Ultimately, there is no satisfactory singular reason for why Russia attacked Ukraine and trying to find one is a fool’s errand, particularly when considering the policy lessons of the war in Ukraine. To this end, it is important to avoid overstating or understating the impact of NATO on the war in Ukraine. Yes, Russia’s war in Ukraine is unlikely to be about NATO expansion and more about internal drivers. But equally, dismissing NATO expansion entirely is to overlook the important role that regional geopolitics plays, especially in the calculations of a paranoid and insecure great power like Russia.
Taking regional geopolitics seriously is extremely important in this age of diminishing United States primacy, particularly as another part of the globe, the so-called Indo-Pacific super-region, is experiencing the start of geopolitical shifts that could have serious ramifications in the future. Naively dismissing such geopolitical factors could lead to the West “sleepwalking” into future strife, as it has been accused of doing in the context of Ukraine.
The Indo-Pacific is a much larger and arguably more complex setting than Eastern Europe. Buzan actually criticized the notion of there being an Indo-Pacific region, preferring to demarcate it as a setting that encompasses a number of different regional security complexes and subcomplexes. Yet, in the years since Buzan’s critique, the Indo-Pacific has undeniably gained international credence and has emerged as a crucial “super-region” and most of the key (pro-Western) international players in the region have clearly identifiable Indo-Pacific strategies, including the United States, the United Kingdom, France, the EU, Japan, and Australia (to name but a few). The clear common focus of these strategies is grappling with the perceived challenge brought about by the rise of China and its changing regional ambitions and aggressiveness.
Yet, like with Russia and its actions in Ukraine, and the broader near abroad, one should avoid solely looking at the belligerent revisionist power – in this case, China – to grasp the changing geopolitics of the Indo-Pacific. Worryingly, much of the United States’ moves in the Indo-Pacific since Biden came to power – such as the revitalization of the QUAD and the creation of AUKUS – have been inelegant and have helped not only create a strong sense of victimhood in China but have also unwittingly moved the regional setting closer to something of a New Cold War – albeit a more regionally-located Cold War between the United States and China – by undermining the putative Asian security architecture.
As in Eastern Europe and the West’s continued rhetoric about NATO expansion not being a threat to Russia, merely stating that initiatives like the QUAD and AUKUS are not about China is not enough to allay suspicions in Beijing. Actions speak louder than words and understanding (and predicting) how actions impact geopolitics is critical to effective policymaking. To this end, perhaps it is wise to listen to ostensibly “non-aligned” states like Malaysia and Indonesia when, after the announcement of AUKUS, they jointly stated that they “don’t want the current dynamics to lead to tensions caused by an arms race and power projection” because such a geopolitical environment “will not benefit anyone.”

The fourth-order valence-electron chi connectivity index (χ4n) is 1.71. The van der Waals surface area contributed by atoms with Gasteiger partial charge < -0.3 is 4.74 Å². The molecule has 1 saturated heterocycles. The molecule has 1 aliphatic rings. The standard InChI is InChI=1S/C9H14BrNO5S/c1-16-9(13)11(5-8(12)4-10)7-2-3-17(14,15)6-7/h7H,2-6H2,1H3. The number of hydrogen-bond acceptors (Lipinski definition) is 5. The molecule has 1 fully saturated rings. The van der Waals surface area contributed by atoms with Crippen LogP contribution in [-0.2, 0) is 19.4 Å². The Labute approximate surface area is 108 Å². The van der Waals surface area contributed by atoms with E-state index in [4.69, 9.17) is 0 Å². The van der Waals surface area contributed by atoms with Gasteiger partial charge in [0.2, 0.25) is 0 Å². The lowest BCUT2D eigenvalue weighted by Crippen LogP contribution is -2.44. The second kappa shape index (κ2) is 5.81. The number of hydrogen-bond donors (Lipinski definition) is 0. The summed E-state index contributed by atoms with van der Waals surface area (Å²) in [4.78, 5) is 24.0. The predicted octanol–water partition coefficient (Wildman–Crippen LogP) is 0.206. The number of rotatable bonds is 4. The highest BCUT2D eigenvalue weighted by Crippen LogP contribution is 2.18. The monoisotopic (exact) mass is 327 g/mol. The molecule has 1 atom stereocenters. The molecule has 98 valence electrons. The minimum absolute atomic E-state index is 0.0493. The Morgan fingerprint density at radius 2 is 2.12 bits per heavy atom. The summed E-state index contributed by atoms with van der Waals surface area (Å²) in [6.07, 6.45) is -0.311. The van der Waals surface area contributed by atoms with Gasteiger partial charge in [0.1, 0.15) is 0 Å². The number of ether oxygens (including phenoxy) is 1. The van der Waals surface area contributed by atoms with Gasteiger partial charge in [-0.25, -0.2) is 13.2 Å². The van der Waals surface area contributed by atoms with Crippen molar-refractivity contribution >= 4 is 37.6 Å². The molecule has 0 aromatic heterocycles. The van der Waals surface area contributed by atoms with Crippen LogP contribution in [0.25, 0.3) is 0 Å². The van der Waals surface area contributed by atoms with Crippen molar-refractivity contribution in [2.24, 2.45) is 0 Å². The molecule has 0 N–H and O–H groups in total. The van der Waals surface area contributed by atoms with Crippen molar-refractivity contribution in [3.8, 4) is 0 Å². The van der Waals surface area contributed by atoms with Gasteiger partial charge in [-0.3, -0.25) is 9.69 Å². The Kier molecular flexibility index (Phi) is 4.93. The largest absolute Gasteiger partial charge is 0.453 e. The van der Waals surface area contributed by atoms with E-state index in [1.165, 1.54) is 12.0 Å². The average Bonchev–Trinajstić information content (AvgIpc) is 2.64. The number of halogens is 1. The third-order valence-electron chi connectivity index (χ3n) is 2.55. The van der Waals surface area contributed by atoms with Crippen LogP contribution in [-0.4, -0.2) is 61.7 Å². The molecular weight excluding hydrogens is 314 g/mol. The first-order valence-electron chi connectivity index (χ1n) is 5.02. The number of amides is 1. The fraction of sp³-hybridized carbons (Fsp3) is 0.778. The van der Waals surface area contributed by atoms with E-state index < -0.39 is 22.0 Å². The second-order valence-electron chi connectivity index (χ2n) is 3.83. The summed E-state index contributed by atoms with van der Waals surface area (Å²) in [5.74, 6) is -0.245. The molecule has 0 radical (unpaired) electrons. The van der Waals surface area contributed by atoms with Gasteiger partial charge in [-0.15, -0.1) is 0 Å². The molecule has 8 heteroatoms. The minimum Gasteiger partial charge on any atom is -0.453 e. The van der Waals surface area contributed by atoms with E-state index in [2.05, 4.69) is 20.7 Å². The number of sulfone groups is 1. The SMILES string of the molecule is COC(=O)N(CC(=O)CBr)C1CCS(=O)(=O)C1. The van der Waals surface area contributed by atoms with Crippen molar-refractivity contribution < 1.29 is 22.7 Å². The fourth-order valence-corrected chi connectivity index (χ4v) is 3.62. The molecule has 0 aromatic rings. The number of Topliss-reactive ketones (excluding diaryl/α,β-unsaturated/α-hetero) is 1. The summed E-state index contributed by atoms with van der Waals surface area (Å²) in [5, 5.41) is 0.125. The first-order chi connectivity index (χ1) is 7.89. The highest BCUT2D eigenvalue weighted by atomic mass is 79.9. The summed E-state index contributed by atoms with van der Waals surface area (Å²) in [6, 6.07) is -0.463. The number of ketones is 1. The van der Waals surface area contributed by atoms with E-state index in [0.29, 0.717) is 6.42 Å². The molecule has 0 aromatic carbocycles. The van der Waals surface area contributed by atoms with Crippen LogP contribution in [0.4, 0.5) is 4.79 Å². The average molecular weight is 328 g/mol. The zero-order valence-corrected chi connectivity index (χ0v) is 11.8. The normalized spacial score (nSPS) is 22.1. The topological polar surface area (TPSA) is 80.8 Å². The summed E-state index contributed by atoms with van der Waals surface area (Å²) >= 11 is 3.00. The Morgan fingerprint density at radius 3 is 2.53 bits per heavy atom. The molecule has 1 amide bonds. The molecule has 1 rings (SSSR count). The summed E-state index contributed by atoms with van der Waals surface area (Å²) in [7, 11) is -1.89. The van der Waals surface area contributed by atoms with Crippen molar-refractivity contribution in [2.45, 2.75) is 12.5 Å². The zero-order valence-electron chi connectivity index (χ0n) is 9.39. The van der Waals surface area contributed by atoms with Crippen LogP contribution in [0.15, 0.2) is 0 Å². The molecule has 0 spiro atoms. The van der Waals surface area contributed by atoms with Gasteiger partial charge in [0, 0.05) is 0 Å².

Thomas Fischer, Juhana Aunesluoma and Aryo Makko, “Introduction: Neutrality and Nonalignment in World Politics during the Cold War,” Journal of Cold War Studies 18, no. 4 (2016): 4–11, https://www.jstor.org/stable/26925637.
 Andrei P. Tsygankov, “Crafting the State-Civilization Vladimir Putin’s Turn to Distinct Values,” Problems of Post-Communism 63, no. 3 (2016): 146–58, https://doi.org/10.1080/10758216.2015.1113884.
 Jennifer Mitzen, “Ontological Security in World Politics: State Identity and the Security Dilemma,” European Journal of International Relations 12, no. 3 (2006):341–70, https://doi.org/10.1177/1354066106067346.
 John J. Mearsheimer, The Tragedy of Great Power Politics (New York: WW Norton & Company, 2001): p. 34.
 Nicholas Ross Smith, EU–Russian Relations and the Ukraine Crisis (Cheltenham: Edward Elgar, 2016).
 Gerard Toal, Near Abroad: Putin, the West and the Contest Over Ukraine and the Caucasus. (Oxford: Oxford University Press, 2017).
 Nicholas Ross Smith, “The EU and Russia’s Conflicting Regime Preferences in Ukraine: Assessing Regime Promotion Strategies in the Scope of the Ukraine Crisis,” European Security 24, no. 4 (2015): 525–40, https://doi.org/10.1080/09662839.2015.1027768.
 Barry Buzan and Ole Wæver, Regions and Powers: The Structure of International Security (Cambridge: Cambridge University Press, 2003).
 Dennis Amable, “Theorizing the Emergence of Security Regions: An Adaptation for the Regional Security Complex Theory,” Global Studies Quarterly (Forthcoming, 2022).
 Barry Buzan, Ole Wæver and Jaap de Wilde, Security: A New Framework for Analysis (Boulder, CO: Lynne Rienner Publishers, 1998): p. 201.
 Vsevolod Samokhvalov, “Russia and Its Shared Neighbourhoods: A Comparative Analysis of Russia-EU and Russia-China Relations in the EU’s Eastern Neighbourhood and Central Asia,” Contemporary Politics 24, no. 1 (2018): 30–45,
 Smith, “When Hedging Goes Wrong: Lessons from Ukraine’s Failed Hedge of the EU and Russia.”
 Nicholas Ross Smith, “New Zealand’s Grand Strategic Options as the Room for Hedging Continues to Shrink,” Comparative Strategy 41, no. 3 (2022): 314–27, https://doi.org/10.1080/01495933.2022.2057748.
 Jagannath P Panda, “China as a Revisionist Power in Indo-Pacific and India’s Perception: A Power-Partner Contention,” Journal of Contemporary China 30, no. 127 (2021): 1–17, https://doi.org/10.1080/10670564.2020.1766906.